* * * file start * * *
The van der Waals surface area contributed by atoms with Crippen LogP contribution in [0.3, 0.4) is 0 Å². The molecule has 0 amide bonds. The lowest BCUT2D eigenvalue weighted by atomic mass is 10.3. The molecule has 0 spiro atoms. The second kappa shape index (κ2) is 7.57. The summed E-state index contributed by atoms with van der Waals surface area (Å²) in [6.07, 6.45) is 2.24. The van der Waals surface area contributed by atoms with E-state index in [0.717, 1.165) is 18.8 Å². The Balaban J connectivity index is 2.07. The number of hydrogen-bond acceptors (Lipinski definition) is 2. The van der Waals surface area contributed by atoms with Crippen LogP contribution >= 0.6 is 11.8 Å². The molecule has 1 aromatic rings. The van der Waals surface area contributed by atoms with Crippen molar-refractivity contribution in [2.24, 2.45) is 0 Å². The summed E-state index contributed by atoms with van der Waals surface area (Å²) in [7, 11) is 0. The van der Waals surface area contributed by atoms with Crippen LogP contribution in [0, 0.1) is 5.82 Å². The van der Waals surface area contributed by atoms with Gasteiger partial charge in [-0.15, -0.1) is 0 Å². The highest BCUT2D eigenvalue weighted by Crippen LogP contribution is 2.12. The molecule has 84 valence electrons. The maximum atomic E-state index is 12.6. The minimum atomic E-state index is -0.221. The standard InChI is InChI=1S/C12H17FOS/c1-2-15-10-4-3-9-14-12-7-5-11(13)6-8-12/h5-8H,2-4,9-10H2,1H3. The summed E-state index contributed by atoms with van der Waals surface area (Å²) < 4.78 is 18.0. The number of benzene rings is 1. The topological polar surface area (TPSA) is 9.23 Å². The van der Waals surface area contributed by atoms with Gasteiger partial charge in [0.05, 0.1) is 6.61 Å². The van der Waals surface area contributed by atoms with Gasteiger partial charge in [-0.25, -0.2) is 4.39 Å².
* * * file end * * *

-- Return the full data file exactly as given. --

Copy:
The van der Waals surface area contributed by atoms with Crippen LogP contribution in [0.3, 0.4) is 0 Å². The molecule has 0 amide bonds. The lowest BCUT2D eigenvalue weighted by atomic mass is 10.3. The molecule has 0 spiro atoms. The second kappa shape index (κ2) is 7.57. The summed E-state index contributed by atoms with van der Waals surface area (Å²) in [6.07, 6.45) is 2.24. The van der Waals surface area contributed by atoms with E-state index in [0.717, 1.165) is 18.8 Å². The Balaban J connectivity index is 2.07. The number of hydrogen-bond acceptors (Lipinski definition) is 2. The van der Waals surface area contributed by atoms with Crippen LogP contribution >= 0.6 is 11.8 Å². The molecule has 1 aromatic rings. The van der Waals surface area contributed by atoms with Crippen molar-refractivity contribution in [2.24, 2.45) is 0 Å². The summed E-state index contributed by atoms with van der Waals surface area (Å²) in [7, 11) is 0. The van der Waals surface area contributed by atoms with Crippen LogP contribution in [0, 0.1) is 5.82 Å². The van der Waals surface area contributed by atoms with Gasteiger partial charge in [-0.15, -0.1) is 0 Å². The highest BCUT2D eigenvalue weighted by Crippen LogP contribution is 2.12. The molecule has 84 valence electrons. The maximum atomic E-state index is 12.6. The minimum atomic E-state index is -0.221. The standard InChI is InChI=1S/C12H17FOS/c1-2-15-10-4-3-9-14-12-7-5-11(13)6-8-12/h5-8H,2-4,9-10H2,1H3. The summed E-state index contributed by atoms with van der Waals surface area (Å²) < 4.78 is 18.0. The number of benzene rings is 1. The topological polar surface area (TPSA) is 9.23 Å². The van der Waals surface area contributed by atoms with Gasteiger partial charge in [0.05, 0.1) is 6.61 Å². The van der Waals surface area contributed by atoms with Gasteiger partial charge in [-0.25, -0.2) is 4.39 Å².